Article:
When It Rains Roaches - New York Times - Steritech Group

When it Rains Roaches

Chief executive, The Steritech Group, Charlotte, N.C.
AGE 45
RECENTLY READ “The Four Obsessions of an Extraordinary Executive”
WORDS HE LIVES BY Believe in yourself.
TRAVEL TIP Hydrate like crazy.

I HAVE fond memories of growing up in Johannesburg. It was a simple life. We had no TV until I was about 13. Many kids had a bike, a soccer ball and a dog, and that was it. It was highly unusual to be inside during the day.

After high school, I served in the military for two years and trained troops for battle. In the early 1980s, South Africa was engaged in a war with Angola, and there was a mandatory military conscription. After being discharged, I got a B.A. in economics and a postgraduate diploma in human resource management at the University of Cape Town.
It was the height of apartheid, and there were international sanctions against South Africa. I decided to travel the world and see why people held the views they did. I made enough money working in nightclubs and diving for abalone and crayfish around Cape Town.

I was hired to be a member of a crew on a yacht sailing from South Africa to Europe. We traveled by way of the Azores to avoid pirates off the north coast of Africa. Later, I worked at a surfboard factory in Portugal and as a bicycle courier, accounting assistant and bookkeeper in London. For four years, I’d work for a while and then take off for different parts of Europe.

In 1992, I traveled to the United States, and after a year of snowboarding got a job at Steritech. My wife, Bronwyn, who was then my girlfriend, introduced me to her father, John Whitley, who founded the company. We provide food safety and sanitation inspection services to large supermarkets, restaurants, hotels and food processing facilities. We conduct 100,000 inspections a year in 30 countries. We also provide commercial pest control and quality assurance services.

I started as an account executive in the pest control division. The first account I sold was a chicken processing plant in the South. It was so infested with German cockroaches that when we began eliminating them, they started to rain down on us from the ceiling. We literally had to tuck our trousers into our socks so they couldn’t crawl up our legs.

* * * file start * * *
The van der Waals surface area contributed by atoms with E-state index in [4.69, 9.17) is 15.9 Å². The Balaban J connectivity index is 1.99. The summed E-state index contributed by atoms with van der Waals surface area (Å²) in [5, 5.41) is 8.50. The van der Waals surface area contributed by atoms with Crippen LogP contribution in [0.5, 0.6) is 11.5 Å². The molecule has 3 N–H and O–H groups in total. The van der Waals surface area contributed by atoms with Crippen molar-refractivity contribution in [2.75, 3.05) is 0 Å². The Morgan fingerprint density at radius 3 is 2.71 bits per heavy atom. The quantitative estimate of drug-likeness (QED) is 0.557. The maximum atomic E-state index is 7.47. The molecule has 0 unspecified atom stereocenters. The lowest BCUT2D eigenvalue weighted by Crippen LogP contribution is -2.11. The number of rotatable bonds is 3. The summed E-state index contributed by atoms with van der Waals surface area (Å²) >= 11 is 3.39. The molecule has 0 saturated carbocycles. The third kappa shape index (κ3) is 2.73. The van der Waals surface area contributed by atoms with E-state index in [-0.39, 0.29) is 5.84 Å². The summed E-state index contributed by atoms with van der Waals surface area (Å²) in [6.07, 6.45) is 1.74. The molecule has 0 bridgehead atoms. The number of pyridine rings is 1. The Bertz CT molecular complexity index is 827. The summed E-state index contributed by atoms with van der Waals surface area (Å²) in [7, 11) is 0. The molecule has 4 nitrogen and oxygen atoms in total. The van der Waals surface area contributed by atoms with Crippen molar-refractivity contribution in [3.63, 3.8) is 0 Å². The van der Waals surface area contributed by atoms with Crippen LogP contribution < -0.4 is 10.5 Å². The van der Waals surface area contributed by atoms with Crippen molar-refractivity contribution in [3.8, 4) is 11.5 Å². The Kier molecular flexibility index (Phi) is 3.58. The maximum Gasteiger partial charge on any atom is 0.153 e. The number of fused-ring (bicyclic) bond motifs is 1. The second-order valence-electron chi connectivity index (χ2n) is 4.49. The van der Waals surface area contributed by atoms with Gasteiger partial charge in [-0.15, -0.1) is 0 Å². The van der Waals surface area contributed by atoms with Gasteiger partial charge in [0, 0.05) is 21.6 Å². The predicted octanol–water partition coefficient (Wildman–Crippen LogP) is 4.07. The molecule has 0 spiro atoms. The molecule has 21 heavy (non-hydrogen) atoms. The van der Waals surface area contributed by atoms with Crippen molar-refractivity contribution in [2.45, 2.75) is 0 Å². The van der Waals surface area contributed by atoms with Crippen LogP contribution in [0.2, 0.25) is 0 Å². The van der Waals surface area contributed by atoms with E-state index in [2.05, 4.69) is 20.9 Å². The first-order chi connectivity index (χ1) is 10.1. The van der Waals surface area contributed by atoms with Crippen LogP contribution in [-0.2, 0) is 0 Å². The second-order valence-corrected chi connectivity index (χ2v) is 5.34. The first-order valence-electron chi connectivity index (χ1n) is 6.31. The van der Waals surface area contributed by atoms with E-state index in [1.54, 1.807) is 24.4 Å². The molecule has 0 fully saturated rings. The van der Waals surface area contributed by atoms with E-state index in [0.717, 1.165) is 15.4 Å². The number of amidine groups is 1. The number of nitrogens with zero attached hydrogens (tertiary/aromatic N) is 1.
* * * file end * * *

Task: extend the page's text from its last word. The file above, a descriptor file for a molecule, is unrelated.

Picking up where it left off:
I’ve seen a grain silo just as infested with rats. You have to be quite aggressive to eliminate the problems. Many of these pests are nocturnal, so managers don’t usually see the evidence. But the visual impact of a pile of dead cockroaches can be quite dramatic.

In 2001, I became president and chief operating officer of our food safety division. This group works to ensure the quality and safety of food throughout the food chain, from farm to table. I was promoted to my current position in 2005.

We’ve worked with hotels that have bedbugs. Hotels can wash the sheets all they like, but often the rooms have to be quarantined for deep cleaning. The bugs can infest other soft goods in hotel rooms as well, from padded headboards to couches to puffed chairs. They’re even in box springs. We use heat treatments, steam and, when necessary, approved pesticides. We even use scent-detection dogs in some cases.

I’d advise someone starting out in a company or trying to move through the ranks to focus on something they can be passionate and obsessive about. The chances of success are much greater, and the job is more fun.

Sports are my sanity. I started snowboarding while vacationing in France more than 20 years ago, when it was a rebel sport. In 2000, I won a gold medal in the giant slalom event in the national championships of the United States Amateur Snowboard Association.

I know only one pace at work: hard-charging. Jumping on a mountain bike, a surfboard or a snowboard is like a tonic.

As told to Patricia R. Olsen